Saturday, February 9, 2013

We've Built a Nest in Madrid

At long last, this past week we found a nice apartment in which to move for the duration of our time in Madrid.  There are millions of people in Madrid and THOUSANDS of apartments and with the economic hardships and people leaving the country we thought it might be easy and cheap finding and apartment.  Wrong on both counts.
Of course we needed one furnished (more on that in a minute).
Here, first of all, is a shot of our dormitory room at the Madrid MTC.  It had 4 beds, but thankfully we didn't have to share with anyone.  And we even had our own bathroom.  However, we had to be out by 12 noon last Wednesday because new missionaries we arriving.  The Madrid MTC has a capacity of 82 beds.  They are receiving 85 new missionaries in March, and the next batch is something like 96, not counting the North American missionaries, if their visas come through.  You don't have to be a rocket scientist to do the math and realize they won't fit.  President Sitterud is frantically looking for additional off-site housing.  We went to look at one place with him that could probably house 20 or more.  It's about 1 mile away.  Missionaries would have to walk back and forth; not too bad really unless the weather is foul.  We did not unpack our suitcases in the MTC; just wore what we had on and unpacked our personal care items.
 These photos are not in any particular order, so this next one is of the elevators in our new apartment building.  We live on the 6th floor of an 11-story building that's probably about 30-40 years old.  Thankfully our apartment is newly refurbished.  The elevators are so small; they only hold 4 people that are of medium build; it's a good thing there's 2 elevators.  This is looking from our apartment door.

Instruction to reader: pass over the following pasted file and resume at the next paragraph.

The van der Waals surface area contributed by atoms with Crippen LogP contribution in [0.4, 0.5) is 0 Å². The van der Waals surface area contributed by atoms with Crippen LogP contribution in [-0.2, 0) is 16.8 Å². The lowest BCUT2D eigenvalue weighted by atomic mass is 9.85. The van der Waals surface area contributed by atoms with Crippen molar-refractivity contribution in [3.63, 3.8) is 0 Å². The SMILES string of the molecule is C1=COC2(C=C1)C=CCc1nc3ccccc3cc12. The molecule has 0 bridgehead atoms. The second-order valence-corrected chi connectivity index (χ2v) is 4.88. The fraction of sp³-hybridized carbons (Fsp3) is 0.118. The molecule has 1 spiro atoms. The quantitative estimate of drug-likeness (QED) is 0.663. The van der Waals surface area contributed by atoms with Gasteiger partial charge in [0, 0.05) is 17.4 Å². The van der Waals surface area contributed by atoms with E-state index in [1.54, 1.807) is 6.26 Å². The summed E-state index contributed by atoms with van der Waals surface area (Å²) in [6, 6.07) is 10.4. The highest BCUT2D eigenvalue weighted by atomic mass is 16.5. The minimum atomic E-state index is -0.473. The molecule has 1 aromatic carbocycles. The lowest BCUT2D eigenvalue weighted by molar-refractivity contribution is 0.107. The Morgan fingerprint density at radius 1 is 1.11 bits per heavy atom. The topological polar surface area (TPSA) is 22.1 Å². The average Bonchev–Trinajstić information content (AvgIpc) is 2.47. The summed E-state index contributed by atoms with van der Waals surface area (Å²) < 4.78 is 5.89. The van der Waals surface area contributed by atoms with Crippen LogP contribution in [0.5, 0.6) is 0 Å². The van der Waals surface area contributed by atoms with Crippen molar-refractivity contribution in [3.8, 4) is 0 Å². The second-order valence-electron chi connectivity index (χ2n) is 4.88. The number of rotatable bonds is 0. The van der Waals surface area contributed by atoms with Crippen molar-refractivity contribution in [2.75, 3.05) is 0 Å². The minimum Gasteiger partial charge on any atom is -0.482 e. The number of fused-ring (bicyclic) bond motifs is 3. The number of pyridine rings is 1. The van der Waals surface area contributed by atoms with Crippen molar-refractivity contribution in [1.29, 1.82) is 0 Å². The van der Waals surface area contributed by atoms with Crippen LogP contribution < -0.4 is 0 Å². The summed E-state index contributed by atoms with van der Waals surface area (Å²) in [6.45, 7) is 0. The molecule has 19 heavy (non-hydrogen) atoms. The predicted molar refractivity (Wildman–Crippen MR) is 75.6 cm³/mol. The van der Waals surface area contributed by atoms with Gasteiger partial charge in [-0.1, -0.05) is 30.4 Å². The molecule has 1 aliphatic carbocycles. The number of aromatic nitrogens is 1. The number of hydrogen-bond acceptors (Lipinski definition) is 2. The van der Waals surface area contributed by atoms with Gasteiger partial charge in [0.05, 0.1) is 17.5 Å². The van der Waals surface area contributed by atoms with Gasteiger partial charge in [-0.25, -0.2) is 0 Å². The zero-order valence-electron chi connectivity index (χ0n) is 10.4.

Here's looking from the elevators back into our apartment.  There are 4 apartments per floor.  Our address is 27-6D on Calle Valdebernardo ( I know, I wish I could have found an apartment on Calle Lopez, or Garcia or something.  Good luck pronouncing it).  The door has 12 dead bolts.  I think it's more secure than the vault at Ft. Knox.
 A peak inside the elevators.  Believe it or not, the Elders (2 of them) got our new bed and themselves in one of these.  It was like the old exercise of cramming people in a VW Bug.
 The living room.  Actually quite nice; except of course for the bare light bulbs hanging from the ceiling.  We could buy fixtures, but it would come out of our own pocket.  Apparently "furnished" does not mean with light fixtures, OR, in our case, with a bed.
 Nice leather sofas though, and a dining room table for 6 with a nice china cabinet (behind wall to the right).
 Looking down the hall from the Living Room.  First door on right is into the kitchen.  First door on left is Vivienne's study/laundry&ironing room.
 Sister Sullivan in her little kingdom; the kitchen.  Granite counter tops and new appliances.  Well, except for the dishwasher and washing machine.  No dryer.  They kind of don't have those in Spain.  Go figure.  There's almost room enough for 2 people to pass each other in the kitchen.  It's "L" shaped, goes to the right where.......
 there's a tiny table that folds out for use.  The chairs actually fold up and slide underneath.  Nice oven and microwave with a gas stove.  Takes some getting used to cooking on gas, but today we had lovely grilled cheese sandwiches cooked on it.
 Anther shot of Sister Sullivan.  It was Saturday morning and we had been up until almost midnight with the Young Single Adults in the institute building on Temple Square.  They have a get-together every Friday night and many of them don't get off work, on the subway or bus, and on to Temple Square until after 9:00.  We feed them refreshments at 8:30 (after 1 1/2 hours of institute class for those who can make it), then they go into the classroom for another hour or so for help from the Church Employment specialist, Brother Serrano (who, along with his wife, is an absolute RIOT; the kids love him), then they come back into the activity room/kitchen just to fellowship and talk, etc.  They are really great kids and we had a blast with them.  But getting home at midnight and then up at 7-ish is really really hard at our age.